Booking Strategy

Top 10 Cruise Trends for 2010

If 2009 was the year of the deal, then 2010 is the year of the tweak. With a bunch of carbon-copy ships debuting (the exceptions are the revolutionary Norwegian Epic and, to some extent, P&O Cruises‘ new Azura), we’re not going to be blown away by many new ship designs and unheard-of onboard amenities. Yet as lines aim to capture the attention of first-time cruisers and work hard to bring prices back up to pre-2009 levels, they will focus on improving the existing onboard experience and changing the way the public views cruising.

What should you expect? Look for policy changes (with regard to tipping and levels of luxury), upgraded enrichment and entertainment programs, itineraries revamped to reflect the hottest destinations, big-name theme cruises, and continued ship refurbishments. You’ll also notice passenger demographics changing, as cruisers get younger and hail from a wider variety of countries.

Intrigued? Here are Cruise Critic’s top 10 cruise trends for 2010:

Pricing is Rising

What We’ve Seen: No question, 2009 was the year of the deal. With plenty of new ships debuting and a worldwide economic recession, cruise lines had to scramble to fill cabins. We saw Wave Season extra-value deals extend into the spring, some of the lowest prices we’ve ever seen for Alaska and Mexico itineraries, and lots of freebies (including free airfare from luxury lines and even free kids’ fares from family-friendly Disney Cruise Line).

In 2010: So far, cruise lines are optimistic about 2010 sales—and that means they’re bringing prices back up. We don’t expect last-minute or shoulder-season deals to disappear, but the record low fares for peak-season sailings will most likely disappear. Plus, exciting new ships like Carnival‘s Carnival Dream, Royal Caribbean‘s Oasis of the Sea, and Norwegian Cruise Line‘s Norwegian Epic should command premium pricing that’s higher than average. One fire-sale holdover: Luxury cruise lines are keeping some of the free airfare, two-for-one pricing, onboard credit, and free shore excursions policies that they introduced in 2009.

Innovative Onboard Attractions

What We’ve Seen: In previous years, cruise line innovation was focused on new-builds, as shipyards pumped out new ships at a record pace. A new class of ship would herald the launch of a new onboard amenity (like Royal Caribbean’s Central Park or NCL’s bowling), cabin category (like Costa‘s spa cabin concept on Costa Concordia), or programming (like Celebrity Cruises‘ new Celebrity Life entertainment and enrichment program launched on Celebrity Equinox). If the concepts were popular, the cruise lines would often retrofit older ships with the new amenities, such as Princess Cruises‘ Sanctuary sun deck and Movies Under the Stars.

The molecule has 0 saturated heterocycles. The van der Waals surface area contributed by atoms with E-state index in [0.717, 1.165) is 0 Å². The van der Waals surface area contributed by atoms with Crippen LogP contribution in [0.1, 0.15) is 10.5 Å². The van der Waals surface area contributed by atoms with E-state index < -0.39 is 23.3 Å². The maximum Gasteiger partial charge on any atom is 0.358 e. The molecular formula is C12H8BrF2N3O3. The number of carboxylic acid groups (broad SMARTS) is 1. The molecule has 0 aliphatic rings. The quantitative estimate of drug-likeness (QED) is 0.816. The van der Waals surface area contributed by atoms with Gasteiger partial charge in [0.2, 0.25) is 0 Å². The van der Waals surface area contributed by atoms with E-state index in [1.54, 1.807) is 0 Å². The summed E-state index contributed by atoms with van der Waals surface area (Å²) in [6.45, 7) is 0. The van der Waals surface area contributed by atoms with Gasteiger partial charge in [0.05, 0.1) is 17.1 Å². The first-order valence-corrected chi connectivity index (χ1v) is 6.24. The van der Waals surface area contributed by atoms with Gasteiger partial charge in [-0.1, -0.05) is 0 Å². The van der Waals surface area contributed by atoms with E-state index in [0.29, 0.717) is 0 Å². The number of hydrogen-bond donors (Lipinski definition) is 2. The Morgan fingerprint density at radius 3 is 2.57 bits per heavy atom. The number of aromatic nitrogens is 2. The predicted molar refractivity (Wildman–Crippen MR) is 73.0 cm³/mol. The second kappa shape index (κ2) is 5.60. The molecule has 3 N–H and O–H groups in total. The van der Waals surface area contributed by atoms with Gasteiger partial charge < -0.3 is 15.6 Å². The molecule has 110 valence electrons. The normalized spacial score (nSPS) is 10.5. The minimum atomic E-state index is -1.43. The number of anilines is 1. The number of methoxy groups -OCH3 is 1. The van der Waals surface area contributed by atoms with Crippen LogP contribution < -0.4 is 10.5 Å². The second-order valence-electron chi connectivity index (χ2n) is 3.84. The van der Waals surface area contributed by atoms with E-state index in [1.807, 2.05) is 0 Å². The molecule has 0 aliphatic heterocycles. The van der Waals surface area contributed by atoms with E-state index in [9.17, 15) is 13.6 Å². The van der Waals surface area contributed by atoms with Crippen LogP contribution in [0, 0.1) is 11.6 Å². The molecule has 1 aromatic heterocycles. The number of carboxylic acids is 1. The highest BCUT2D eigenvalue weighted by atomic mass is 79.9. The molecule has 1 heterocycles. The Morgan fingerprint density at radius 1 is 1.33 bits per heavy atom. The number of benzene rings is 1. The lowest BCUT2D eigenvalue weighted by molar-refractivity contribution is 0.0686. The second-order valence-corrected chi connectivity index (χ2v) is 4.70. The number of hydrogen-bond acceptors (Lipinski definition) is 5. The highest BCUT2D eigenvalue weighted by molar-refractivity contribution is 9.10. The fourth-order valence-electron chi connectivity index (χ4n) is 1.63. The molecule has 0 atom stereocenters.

In 2010: You’ll still see some exciting new additions to existing cruise ships, but they likely won’t be as innovative as features introduced on all-new ship designs. Azamara, for instance, has no plans just now to build new ships—but it is retooling its name and concept, to promote its new destination focus and more inclusive nature. At Windstar, where ships were built in the late 1980’s, its Degrees of Difference program enters its newest phase—which includes the introduction of new spa-focused suites onboard. Carnival continues to revamp its oldest ships with the “Evolutions of Fun” upgrades, which include a new aqua park with waterslide, an adults-only sun deck, and redesigned main pool areas. And Celebrity is finally embracing freestyle dining by rolling out an alternative, flexible dining program fleet-wide.

Bottom line: Look for a continued emphasis on ship refurbishments and new entertainment, enrichment, and culinary programs onboard.

Lots of Sister Ships

What We’ve Seen: 2009 was a great year for innovative and new ship designs, many of them the biggest ever for their respective lines. Thrilling new debuts included Royal Caribbean’s Oasis of the Seas, Seabourn‘s Seabourn Odyssey, Carnival’s Carnival Dream, Silversea‘s Silver Spirit, and Viking River CruisesViking Legend. Highlights included Seabourn’s splashy, two-deck spa; advanced engine technology on Viking Legend to ensure a quiet ride and use less fuel; and an indoor/outdoor piazza on Carnival Dream. And pretty much everything on Oasis of the Seas was revolutionary, from its split-hull design to its zipline, loft cabins, and onboard park with real trees and plants.

In 2010: With the notable exception of NCL’s Norwegian Epic, most of the ships debuting this year are sisters of previous ships. Costa’s Costa Deliziosa, Celebrity’s Celebrity Eclipse, Holland America‘s Nieuw Amsterdam, Seabourn’s Seabourn Sojourn, and Royal Caribbean’s Allure of the Seas are all near twins of existing ships (namely, Costa Luminosa, Celebrity Solstice, Eurodam, Seabourn Odyssey, and Oasis of the Seas). P&O’s Azura, too, is built on the same general platform as Ventura—though it will be a departure from the family-focused Ventura, geared instead to adults and couples with single cabins, new dining options, and an adults-only sun deck.

So the christenings will be a little ho hum—unless the cruise lines pull out all the stops with new programming or big-name godmothers. Again, the one bright spot is Norwegian Epic, the largest-ever NCL ship featuring an aqua park, an array of restaurants (but no main dining room), a circus- and acrobatics-themed dinner show, dueling piano bar, ice bar, and New Wave cabins with curved walls and split baths. It’s definitely the ship to watch in 2010.